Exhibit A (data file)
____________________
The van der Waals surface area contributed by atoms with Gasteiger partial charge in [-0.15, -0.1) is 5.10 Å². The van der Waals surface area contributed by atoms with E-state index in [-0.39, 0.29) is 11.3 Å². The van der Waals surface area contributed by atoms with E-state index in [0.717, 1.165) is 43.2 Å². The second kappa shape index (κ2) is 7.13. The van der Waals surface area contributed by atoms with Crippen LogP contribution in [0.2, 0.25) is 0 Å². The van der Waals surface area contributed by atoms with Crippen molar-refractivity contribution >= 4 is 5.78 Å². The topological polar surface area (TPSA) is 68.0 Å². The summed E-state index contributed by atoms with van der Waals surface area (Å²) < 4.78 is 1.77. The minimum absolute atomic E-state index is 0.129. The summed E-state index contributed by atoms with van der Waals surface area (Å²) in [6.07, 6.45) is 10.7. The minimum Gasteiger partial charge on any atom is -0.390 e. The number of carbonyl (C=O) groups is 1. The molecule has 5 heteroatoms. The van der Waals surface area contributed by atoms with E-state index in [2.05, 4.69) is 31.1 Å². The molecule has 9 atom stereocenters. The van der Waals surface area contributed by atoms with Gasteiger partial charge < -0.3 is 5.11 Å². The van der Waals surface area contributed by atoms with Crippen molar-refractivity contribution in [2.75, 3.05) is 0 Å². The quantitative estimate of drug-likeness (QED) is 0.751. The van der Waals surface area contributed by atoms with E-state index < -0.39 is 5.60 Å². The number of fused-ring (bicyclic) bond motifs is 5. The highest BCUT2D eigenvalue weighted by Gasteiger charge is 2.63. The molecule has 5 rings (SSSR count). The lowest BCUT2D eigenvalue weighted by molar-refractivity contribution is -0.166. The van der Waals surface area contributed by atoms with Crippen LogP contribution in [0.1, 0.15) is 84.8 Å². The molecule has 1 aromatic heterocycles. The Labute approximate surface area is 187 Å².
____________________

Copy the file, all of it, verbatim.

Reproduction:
The van der Waals surface area contributed by atoms with Gasteiger partial charge in [-0.15, -0.1) is 5.10 Å². The van der Waals surface area contributed by atoms with E-state index in [-0.39, 0.29) is 11.3 Å². The van der Waals surface area contributed by atoms with E-state index in [0.717, 1.165) is 43.2 Å². The second kappa shape index (κ2) is 7.13. The van der Waals surface area contributed by atoms with Crippen LogP contribution in [0.2, 0.25) is 0 Å². The van der Waals surface area contributed by atoms with Crippen molar-refractivity contribution >= 4 is 5.78 Å². The topological polar surface area (TPSA) is 68.0 Å². The summed E-state index contributed by atoms with van der Waals surface area (Å²) < 4.78 is 1.77. The minimum absolute atomic E-state index is 0.129. The summed E-state index contributed by atoms with van der Waals surface area (Å²) in [6.07, 6.45) is 10.7. The minimum Gasteiger partial charge on any atom is -0.390 e. The number of carbonyl (C=O) groups is 1. The molecule has 5 heteroatoms. The van der Waals surface area contributed by atoms with E-state index in [2.05, 4.69) is 31.1 Å². The molecule has 9 atom stereocenters. The van der Waals surface area contributed by atoms with Gasteiger partial charge < -0.3 is 5.11 Å². The van der Waals surface area contributed by atoms with Crippen molar-refractivity contribution in [2.75, 3.05) is 0 Å². The quantitative estimate of drug-likeness (QED) is 0.751. The van der Waals surface area contributed by atoms with E-state index < -0.39 is 5.60 Å². The number of fused-ring (bicyclic) bond motifs is 5. The highest BCUT2D eigenvalue weighted by Gasteiger charge is 2.63. The molecule has 5 rings (SSSR count). The lowest BCUT2D eigenvalue weighted by molar-refractivity contribution is -0.166. The van der Waals surface area contributed by atoms with Crippen LogP contribution in [0.1, 0.15) is 84.8 Å². The molecule has 1 aromatic heterocycles. The Labute approximate surface area is 187 Å².